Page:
Insight/ Strategic Planning

5 Ways To Map Big Data To Business Goals


by Joe Cordo

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The idea of mapping Big Data to business goals is almost an oxymoron, isn’t it? After all, Big Data is an amorphous term and business goals are very real and specific. Get past the hyperbole, and you’ll see that Big Data for the marketer is really about customer interactions and behavior, often at the most minute level of detail. Moving customer interactions to buying behavior is what achieves business goals. Here are five ways to map Big Data to business goals:

1. Know The Business Goals Before You Know Your Data
It’s an obvious point, but too many marketing organizations assume they know what their goals are. The reality is that once you start leveraging Big Data, there will be many ways to use it to achieve goals. Beyond your growth goal, do you know what you need to achieve for growth to gain market share? Do you know what growth you’d like to achieve from existing buyers? Do you have upsell and cross-sell goals?

These are all starting points to formulate goals that will then lend a defined framework to structure and leverage how you use Big Data.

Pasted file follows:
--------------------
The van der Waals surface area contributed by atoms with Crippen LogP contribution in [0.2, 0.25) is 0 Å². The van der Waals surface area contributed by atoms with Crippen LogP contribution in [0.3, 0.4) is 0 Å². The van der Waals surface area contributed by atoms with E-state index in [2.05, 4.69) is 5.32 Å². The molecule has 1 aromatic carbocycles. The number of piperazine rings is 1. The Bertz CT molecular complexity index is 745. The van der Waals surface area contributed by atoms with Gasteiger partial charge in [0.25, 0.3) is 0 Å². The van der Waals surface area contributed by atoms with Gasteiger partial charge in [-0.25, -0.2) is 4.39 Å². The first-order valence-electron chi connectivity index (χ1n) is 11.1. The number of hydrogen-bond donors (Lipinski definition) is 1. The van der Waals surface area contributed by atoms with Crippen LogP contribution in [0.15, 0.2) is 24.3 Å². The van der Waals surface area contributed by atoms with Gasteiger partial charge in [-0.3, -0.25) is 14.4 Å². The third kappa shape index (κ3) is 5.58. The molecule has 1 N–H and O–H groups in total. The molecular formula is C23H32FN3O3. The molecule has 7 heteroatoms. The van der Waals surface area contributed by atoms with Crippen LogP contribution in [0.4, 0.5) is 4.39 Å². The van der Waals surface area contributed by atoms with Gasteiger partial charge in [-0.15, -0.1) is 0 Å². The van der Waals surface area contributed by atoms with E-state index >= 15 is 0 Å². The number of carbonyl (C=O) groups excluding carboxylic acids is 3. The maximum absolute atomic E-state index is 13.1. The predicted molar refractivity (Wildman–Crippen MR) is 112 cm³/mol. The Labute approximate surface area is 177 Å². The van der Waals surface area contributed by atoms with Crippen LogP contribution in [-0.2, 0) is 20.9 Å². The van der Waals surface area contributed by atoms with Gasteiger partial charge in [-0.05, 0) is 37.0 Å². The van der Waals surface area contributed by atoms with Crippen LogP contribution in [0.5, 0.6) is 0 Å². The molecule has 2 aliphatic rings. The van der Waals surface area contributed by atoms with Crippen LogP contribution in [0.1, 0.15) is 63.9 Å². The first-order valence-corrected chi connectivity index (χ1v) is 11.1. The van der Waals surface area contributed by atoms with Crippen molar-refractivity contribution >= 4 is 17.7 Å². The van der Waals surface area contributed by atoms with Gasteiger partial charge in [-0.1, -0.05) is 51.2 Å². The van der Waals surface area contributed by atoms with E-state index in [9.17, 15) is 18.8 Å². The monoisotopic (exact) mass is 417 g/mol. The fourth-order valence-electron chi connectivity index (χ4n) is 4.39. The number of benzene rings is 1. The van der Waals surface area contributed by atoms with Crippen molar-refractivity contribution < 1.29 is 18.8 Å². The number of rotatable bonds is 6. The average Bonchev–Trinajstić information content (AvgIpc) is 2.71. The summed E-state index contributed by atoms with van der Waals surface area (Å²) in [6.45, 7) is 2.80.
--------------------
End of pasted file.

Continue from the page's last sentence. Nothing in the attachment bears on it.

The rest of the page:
2. Define What Big Data Strategically Means To You
This is as much about having a Big Data plan as it is to really define Big Data. By most definitions, Big Data is about high volumes of data moving rapidly through your organization, from disparate online and offline sources, with the ability to change with time. It’s a very tall order to harness.

However, if you define Big Data strategically as needing to achieve a business goal of, for example, penetrating accounts by more than 30 percent in the next year, then you have the ability to map the kind of Big Data you need to achieve that goal. In this example, it could be a reliance on purchase history, customer service information, and Web site behavior.

Too often, marketers assume they need to support every conceivable data source to create a comprehensive customer profile to achieve their goals. Make Big Data manageable by starting with the data that will support the strategy to achieve your near-term business goals.

3. Transform Big Data Into Customer Intelligence
If you want to map Big Data to your business goals, then your data needs to be transformed into customer intelligence. The critical transformation step is creating the data structure of the customer profile based on the customer interactions and behavior that is represented from a wide variety of sources–Web, social, mobile, email, order history, purchase history, customer service, and sales interactions. With Big Data working within a framework that creates the structure of a customer profile, customer intelligence becomes the linchpin to map the data to the strategy to achieve the business goals.